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Will the U.S. Finally End the Death Penalty?

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In the past, abolition efforts have faced a backlash—but Gavin Newsom’s moratorium may be different.
The American death penalty is extraordinarily fragile, with death sentences and executions on the decline. Public support for the death penalty has diminished. The practice is increasingly marginalized around the world. California, with its disproportionately large share of American death-row inmates, announces an end to the death penalty. The year? 1972. That’s when the California Supreme Court declared the death penalty inconsistent with the state’s constitutional prohibition of cruel or unusual punishments—only to have the death penalty restored a year later through popular initiative and legislation.
On Wednesday, again, California walked back its commitment to the death penalty. Though not full-fledged abolition, Governor Gavin Newsom declared a moratorium on capital punishment lasting as long as his tenure in office, insisting that the California death penalty has been an “abject…

Malaysia Upholds Death Sentences for 9 Filipinos Over 2013 Incursion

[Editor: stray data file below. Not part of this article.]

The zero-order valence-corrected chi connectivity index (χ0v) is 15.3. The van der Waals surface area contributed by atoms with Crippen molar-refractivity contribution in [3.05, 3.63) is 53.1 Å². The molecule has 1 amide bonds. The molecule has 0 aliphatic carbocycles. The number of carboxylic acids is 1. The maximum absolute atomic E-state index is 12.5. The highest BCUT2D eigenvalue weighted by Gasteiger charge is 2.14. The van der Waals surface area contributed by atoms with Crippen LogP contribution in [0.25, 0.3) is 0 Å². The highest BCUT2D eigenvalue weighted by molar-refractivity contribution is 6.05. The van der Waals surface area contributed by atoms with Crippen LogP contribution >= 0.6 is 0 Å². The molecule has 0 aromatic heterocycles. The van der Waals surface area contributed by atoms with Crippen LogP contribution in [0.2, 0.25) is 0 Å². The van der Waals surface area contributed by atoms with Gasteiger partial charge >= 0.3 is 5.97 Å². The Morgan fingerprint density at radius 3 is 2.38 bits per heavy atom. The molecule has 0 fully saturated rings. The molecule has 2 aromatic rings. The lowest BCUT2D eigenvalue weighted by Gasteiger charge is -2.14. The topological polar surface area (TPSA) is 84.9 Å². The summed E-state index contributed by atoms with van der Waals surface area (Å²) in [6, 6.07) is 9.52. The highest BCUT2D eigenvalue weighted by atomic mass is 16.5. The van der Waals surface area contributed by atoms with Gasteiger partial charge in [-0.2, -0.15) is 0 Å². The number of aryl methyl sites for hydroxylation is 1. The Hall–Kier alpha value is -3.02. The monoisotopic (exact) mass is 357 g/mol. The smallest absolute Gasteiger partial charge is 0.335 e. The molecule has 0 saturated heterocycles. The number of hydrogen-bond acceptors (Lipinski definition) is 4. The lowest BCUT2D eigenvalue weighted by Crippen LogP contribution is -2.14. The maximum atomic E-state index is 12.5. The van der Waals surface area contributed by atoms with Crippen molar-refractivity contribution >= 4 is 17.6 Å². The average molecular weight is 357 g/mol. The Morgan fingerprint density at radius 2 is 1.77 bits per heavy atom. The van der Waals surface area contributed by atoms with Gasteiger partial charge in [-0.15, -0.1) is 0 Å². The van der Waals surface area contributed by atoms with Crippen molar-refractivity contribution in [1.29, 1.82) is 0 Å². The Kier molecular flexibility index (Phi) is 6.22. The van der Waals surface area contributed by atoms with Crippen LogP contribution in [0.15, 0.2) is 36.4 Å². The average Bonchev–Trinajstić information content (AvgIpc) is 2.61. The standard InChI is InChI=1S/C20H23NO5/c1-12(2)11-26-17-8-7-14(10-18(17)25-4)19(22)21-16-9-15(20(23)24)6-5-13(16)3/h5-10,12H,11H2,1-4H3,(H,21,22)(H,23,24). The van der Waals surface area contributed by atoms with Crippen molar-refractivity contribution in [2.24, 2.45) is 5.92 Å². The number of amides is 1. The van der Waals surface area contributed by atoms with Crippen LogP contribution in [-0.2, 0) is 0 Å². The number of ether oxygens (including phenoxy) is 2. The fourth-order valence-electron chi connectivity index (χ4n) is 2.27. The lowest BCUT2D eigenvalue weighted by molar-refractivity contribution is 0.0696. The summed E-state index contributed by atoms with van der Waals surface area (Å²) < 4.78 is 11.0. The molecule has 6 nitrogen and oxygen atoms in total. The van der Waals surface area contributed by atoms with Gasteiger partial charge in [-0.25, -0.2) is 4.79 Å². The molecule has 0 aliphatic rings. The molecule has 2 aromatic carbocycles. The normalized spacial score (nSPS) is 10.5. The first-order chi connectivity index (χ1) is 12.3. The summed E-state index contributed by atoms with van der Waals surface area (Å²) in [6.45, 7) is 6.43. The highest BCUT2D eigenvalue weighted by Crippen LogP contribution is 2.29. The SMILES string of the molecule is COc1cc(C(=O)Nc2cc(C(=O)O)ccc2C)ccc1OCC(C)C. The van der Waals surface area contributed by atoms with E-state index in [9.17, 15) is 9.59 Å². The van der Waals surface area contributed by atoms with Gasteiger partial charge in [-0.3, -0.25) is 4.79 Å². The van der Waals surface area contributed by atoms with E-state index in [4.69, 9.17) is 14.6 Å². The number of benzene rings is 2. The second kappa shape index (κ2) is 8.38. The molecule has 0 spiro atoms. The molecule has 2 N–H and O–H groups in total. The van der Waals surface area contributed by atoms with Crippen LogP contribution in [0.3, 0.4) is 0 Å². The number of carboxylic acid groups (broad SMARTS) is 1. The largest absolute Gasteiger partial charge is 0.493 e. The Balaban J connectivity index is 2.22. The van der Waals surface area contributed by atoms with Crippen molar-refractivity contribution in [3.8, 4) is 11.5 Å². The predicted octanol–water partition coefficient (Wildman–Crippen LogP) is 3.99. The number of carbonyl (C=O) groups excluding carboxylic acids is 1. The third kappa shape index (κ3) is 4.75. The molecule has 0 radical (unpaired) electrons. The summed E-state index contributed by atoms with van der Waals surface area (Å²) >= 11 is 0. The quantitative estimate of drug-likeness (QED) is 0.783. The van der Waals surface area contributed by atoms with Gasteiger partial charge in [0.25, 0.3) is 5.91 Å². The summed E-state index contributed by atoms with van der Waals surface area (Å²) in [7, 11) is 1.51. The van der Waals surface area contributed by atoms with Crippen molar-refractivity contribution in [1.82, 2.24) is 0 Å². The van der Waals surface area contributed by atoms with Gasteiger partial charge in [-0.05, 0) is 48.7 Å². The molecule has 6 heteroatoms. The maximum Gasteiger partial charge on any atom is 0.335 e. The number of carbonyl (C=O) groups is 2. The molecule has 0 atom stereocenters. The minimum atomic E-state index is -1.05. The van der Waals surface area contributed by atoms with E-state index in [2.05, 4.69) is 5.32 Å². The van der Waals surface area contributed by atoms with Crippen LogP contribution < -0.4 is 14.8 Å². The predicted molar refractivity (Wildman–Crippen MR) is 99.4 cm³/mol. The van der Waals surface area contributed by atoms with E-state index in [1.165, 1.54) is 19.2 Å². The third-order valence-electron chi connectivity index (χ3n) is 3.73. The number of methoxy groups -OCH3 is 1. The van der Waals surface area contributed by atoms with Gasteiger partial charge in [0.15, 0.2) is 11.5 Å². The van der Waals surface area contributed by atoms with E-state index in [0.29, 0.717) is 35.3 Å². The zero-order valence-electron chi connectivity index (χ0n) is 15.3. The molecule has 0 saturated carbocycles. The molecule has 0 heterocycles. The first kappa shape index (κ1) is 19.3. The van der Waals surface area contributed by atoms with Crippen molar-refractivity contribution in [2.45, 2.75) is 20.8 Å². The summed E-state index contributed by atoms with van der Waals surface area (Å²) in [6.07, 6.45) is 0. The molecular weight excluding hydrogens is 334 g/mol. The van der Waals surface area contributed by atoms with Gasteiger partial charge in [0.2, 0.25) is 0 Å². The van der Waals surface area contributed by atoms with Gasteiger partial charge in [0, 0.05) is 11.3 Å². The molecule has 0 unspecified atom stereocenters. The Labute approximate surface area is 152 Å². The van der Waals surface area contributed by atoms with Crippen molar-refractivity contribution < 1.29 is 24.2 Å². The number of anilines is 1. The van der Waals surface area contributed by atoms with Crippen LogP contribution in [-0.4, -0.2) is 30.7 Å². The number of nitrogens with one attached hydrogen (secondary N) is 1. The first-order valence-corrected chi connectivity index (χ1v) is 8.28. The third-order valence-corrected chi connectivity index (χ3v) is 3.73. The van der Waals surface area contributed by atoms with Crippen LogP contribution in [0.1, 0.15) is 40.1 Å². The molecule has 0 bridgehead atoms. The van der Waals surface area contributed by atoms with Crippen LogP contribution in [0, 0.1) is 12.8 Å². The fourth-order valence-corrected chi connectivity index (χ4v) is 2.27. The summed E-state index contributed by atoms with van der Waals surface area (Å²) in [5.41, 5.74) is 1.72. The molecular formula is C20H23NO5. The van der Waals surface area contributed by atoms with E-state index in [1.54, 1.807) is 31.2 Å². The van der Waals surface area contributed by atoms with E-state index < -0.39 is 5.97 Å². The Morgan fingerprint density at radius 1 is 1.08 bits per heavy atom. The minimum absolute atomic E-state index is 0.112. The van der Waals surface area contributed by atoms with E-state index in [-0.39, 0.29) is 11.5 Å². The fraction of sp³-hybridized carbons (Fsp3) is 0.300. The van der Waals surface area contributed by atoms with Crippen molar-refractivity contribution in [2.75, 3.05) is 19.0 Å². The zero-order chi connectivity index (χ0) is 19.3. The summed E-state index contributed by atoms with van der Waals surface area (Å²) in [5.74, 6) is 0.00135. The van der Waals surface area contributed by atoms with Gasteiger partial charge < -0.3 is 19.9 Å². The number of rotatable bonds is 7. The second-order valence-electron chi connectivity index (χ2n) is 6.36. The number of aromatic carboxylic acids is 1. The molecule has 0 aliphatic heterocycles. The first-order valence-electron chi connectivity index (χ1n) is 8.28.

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Malaysian court on Monday upheld death sentences handed down to 9 men from the Philippines in connection with an 2013 incursion into the Malaysian part of Borneo island by Philippine fighters seeking to stake an ancient claim.

The incursion by the fighters from the southern Philippines into Malaysia's Sabah state sparked a month-long crisis and at least 27 people were killed when Malaysian troops backed by fighter jets eventually subdued the militants.

The conflict disrupted operations in Sabah's huge palm oil industry and at the time, raised concern that prolonged trouble could dampen investor interest in energy and infrastructure projects in the state.

The 9 were among fighters captured.

A 5-member Federal Court panel unanimously ruled that the death sentences were the most appropriate, upholding a decision by a lower court to increase the penalty from life sentences, according to the state news agency Bernama.

The court also upheld a lower court's decision to release 14 other men who had been held in connection with the fighting in the sleepy Lahad Datu district.

The fighters were from a group that has demanded recognition, and an increased payment from Malaysia, for their claim to be the rightful owners of Sabah, which an ancient sultanate leased to British colonialists in the 19th century.

Malaysia dismissed their demands and the Philippine government repeatedly told the group to put down their weapons and go home.

The fighters declared loyalty to the self-proclaimed Sultan of the southern Philippine region of Sulu, Jamalul Kiram, in the Philippines.

Source: Reuters, January 15, 2018


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"One is absolutely sickened, not by the crimes that the wicked have committed,
but by the punishments that the good have inflicted." -- Oscar Wilde

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Will the U.S. Finally End the Death Penalty?